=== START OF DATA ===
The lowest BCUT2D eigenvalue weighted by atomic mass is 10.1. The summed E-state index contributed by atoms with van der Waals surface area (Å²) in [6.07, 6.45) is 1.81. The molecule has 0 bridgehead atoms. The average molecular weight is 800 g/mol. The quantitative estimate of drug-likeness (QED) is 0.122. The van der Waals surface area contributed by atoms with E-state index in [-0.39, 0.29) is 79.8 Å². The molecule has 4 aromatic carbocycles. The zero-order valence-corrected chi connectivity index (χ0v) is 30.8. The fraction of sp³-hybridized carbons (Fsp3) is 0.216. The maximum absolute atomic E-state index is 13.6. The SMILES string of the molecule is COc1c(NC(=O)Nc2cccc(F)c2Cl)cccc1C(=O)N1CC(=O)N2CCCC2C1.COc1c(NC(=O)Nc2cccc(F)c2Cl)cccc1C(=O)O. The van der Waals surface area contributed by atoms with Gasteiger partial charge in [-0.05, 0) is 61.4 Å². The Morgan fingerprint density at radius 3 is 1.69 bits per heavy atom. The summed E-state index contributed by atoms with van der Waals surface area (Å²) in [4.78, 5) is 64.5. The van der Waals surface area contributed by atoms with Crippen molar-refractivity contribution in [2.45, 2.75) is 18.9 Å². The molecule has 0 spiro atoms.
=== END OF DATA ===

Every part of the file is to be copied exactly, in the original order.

The lowest BCUT2D eigenvalue weighted by atomic mass is 10.1. The summed E-state index contributed by atoms with van der Waals surface area (Å²) in [6.07, 6.45) is 1.81. The molecule has 0 bridgehead atoms. The average molecular weight is 800 g/mol. The quantitative estimate of drug-likeness (QED) is 0.122. The van der Waals surface area contributed by atoms with E-state index in [-0.39, 0.29) is 79.8 Å². The molecule has 4 aromatic carbocycles. The zero-order valence-corrected chi connectivity index (χ0v) is 30.8. The fraction of sp³-hybridized carbons (Fsp3) is 0.216. The maximum absolute atomic E-state index is 13.6. The SMILES string of the molecule is COc1c(NC(=O)Nc2cccc(F)c2Cl)cccc1C(=O)N1CC(=O)N2CCCC2C1.COc1c(NC(=O)Nc2cccc(F)c2Cl)cccc1C(=O)O. The van der Waals surface area contributed by atoms with Gasteiger partial charge in [-0.05, 0) is 61.4 Å². The Morgan fingerprint density at radius 3 is 1.69 bits per heavy atom. The summed E-state index contributed by atoms with van der Waals surface area (Å²) in [4.78, 5) is 64.5. The van der Waals surface area contributed by atoms with Crippen molar-refractivity contribution in [2.45, 2.75) is 18.9 Å². The molecule has 0 spiro atoms.